What is the emotionally complex relationship that Wang Lung develops with the city in The Good Earth?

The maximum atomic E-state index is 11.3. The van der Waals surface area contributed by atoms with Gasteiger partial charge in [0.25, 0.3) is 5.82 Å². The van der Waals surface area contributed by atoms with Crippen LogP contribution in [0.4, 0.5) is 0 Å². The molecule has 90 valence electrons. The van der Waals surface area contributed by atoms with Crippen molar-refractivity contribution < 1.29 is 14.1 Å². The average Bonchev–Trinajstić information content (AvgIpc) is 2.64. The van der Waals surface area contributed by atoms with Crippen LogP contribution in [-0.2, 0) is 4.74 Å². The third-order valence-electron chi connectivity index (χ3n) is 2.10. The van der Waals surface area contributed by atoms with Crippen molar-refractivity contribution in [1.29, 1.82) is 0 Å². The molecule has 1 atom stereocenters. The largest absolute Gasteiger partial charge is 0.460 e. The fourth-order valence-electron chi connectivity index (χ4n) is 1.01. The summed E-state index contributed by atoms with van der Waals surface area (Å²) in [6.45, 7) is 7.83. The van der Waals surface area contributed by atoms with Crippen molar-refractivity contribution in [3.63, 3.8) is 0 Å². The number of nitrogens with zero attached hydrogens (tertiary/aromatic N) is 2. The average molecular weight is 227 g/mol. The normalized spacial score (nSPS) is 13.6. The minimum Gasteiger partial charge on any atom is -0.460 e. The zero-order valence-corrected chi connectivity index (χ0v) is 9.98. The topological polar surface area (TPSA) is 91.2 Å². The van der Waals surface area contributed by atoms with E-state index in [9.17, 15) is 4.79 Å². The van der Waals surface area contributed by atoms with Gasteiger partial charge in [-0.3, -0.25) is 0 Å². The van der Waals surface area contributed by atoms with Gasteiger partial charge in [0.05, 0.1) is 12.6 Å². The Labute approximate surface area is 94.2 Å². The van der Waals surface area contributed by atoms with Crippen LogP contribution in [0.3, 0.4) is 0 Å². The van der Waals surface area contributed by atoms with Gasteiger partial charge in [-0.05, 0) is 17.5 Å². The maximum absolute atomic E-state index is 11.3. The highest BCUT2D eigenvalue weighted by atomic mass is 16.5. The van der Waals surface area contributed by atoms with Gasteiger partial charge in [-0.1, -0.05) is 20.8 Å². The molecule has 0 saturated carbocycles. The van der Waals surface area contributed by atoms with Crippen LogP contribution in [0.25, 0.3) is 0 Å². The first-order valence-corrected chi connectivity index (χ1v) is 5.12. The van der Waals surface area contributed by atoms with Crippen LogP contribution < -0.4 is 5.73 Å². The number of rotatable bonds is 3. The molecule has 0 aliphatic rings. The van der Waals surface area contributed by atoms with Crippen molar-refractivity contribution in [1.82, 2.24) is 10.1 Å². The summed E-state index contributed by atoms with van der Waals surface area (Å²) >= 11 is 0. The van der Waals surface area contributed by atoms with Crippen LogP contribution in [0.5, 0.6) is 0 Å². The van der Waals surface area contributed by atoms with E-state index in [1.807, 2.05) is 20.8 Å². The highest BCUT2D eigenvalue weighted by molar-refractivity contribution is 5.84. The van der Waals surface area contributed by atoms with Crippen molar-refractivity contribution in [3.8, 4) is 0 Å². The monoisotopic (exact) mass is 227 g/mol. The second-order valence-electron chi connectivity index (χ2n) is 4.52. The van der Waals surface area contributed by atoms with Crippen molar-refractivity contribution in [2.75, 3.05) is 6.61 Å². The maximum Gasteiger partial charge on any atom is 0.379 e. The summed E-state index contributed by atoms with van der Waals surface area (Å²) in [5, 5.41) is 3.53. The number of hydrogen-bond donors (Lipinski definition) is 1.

In The Good Earth, Wang Lung is both fascinated and repulsed by life in the city. He and his family live in extreme poverty and must try to get handouts of food among so many others who are starving. There is little work, so O-lan and the children have taken to begging in the streets. Wang Lung takes a job pulling a rickshaw, and through this job he has a window into the richer parts of the city. The customers who hire him toss money around frivolously, and one even tells him that he should not work so hard. Wang Lung is disgusted by the socioeconomic disparity that is so obvious in the city, but at the same time, he is fascinated by the lives of the rich. He wishes that he were able to see inside the homes of the rich, and he secretly longs to have money like they do. Wang Lung is troubled by the complex, contrasting feelings that he has about the city, and when it is time for him and his family to leave to return to his land, he is grateful to be going home.